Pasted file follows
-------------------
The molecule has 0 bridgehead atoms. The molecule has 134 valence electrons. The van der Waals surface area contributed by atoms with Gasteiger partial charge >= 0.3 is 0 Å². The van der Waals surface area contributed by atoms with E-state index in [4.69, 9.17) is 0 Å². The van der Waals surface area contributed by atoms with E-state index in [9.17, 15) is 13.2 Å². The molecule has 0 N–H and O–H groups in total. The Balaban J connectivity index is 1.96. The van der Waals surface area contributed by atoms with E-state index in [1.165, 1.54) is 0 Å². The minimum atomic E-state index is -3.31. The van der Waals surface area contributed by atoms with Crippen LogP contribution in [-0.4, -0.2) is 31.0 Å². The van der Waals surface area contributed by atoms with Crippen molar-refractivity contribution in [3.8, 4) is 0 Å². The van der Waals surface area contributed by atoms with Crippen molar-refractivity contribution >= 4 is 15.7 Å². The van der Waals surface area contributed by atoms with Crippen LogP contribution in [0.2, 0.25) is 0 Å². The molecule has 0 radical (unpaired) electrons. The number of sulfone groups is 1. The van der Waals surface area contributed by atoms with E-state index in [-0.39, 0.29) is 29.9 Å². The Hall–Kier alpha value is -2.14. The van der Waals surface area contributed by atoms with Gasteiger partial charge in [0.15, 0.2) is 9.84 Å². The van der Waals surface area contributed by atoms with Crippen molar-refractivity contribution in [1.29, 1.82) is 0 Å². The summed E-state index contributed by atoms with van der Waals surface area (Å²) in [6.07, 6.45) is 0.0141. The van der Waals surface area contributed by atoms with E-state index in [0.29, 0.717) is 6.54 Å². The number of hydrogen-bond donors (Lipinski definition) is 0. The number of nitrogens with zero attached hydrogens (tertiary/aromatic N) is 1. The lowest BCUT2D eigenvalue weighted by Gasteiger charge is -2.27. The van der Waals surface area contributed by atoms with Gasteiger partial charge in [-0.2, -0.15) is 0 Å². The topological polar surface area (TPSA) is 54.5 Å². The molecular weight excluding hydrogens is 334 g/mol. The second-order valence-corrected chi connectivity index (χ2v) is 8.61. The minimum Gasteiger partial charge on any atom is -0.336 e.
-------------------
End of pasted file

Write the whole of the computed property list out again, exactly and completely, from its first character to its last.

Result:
The molecule has 0 bridgehead atoms. The molecule has 134 valence electrons. The van der Waals surface area contributed by atoms with Gasteiger partial charge >= 0.3 is 0 Å². The van der Waals surface area contributed by atoms with E-state index in [4.69, 9.17) is 0 Å². The van der Waals surface area contributed by atoms with E-state index in [9.17, 15) is 13.2 Å². The molecule has 0 N–H and O–H groups in total. The Balaban J connectivity index is 1.96. The van der Waals surface area contributed by atoms with E-state index in [1.165, 1.54) is 0 Å². The minimum atomic E-state index is -3.31. The van der Waals surface area contributed by atoms with Crippen LogP contribution in [-0.4, -0.2) is 31.0 Å². The van der Waals surface area contributed by atoms with Crippen molar-refractivity contribution in [3.8, 4) is 0 Å². The van der Waals surface area contributed by atoms with Crippen molar-refractivity contribution >= 4 is 15.7 Å². The van der Waals surface area contributed by atoms with Crippen LogP contribution in [0.2, 0.25) is 0 Å². The molecule has 0 radical (unpaired) electrons. The number of sulfone groups is 1. The van der Waals surface area contributed by atoms with E-state index in [-0.39, 0.29) is 29.9 Å². The Hall–Kier alpha value is -2.14. The van der Waals surface area contributed by atoms with Gasteiger partial charge in [0.15, 0.2) is 9.84 Å². The van der Waals surface area contributed by atoms with Crippen molar-refractivity contribution in [1.29, 1.82) is 0 Å². The summed E-state index contributed by atoms with van der Waals surface area (Å²) in [6.07, 6.45) is 0.0141. The van der Waals surface area contributed by atoms with E-state index in [0.29, 0.717) is 6.54 Å². The number of hydrogen-bond donors (Lipinski definition) is 0. The number of nitrogens with zero attached hydrogens (tertiary/aromatic N) is 1. The lowest BCUT2D eigenvalue weighted by Gasteiger charge is -2.27. The van der Waals surface area contributed by atoms with Gasteiger partial charge in [-0.2, -0.15) is 0 Å². The topological polar surface area (TPSA) is 54.5 Å². The molecular weight excluding hydrogens is 334 g/mol. The second-order valence-corrected chi connectivity index (χ2v) is 8.61. The minimum Gasteiger partial charge on any atom is -0.336 e.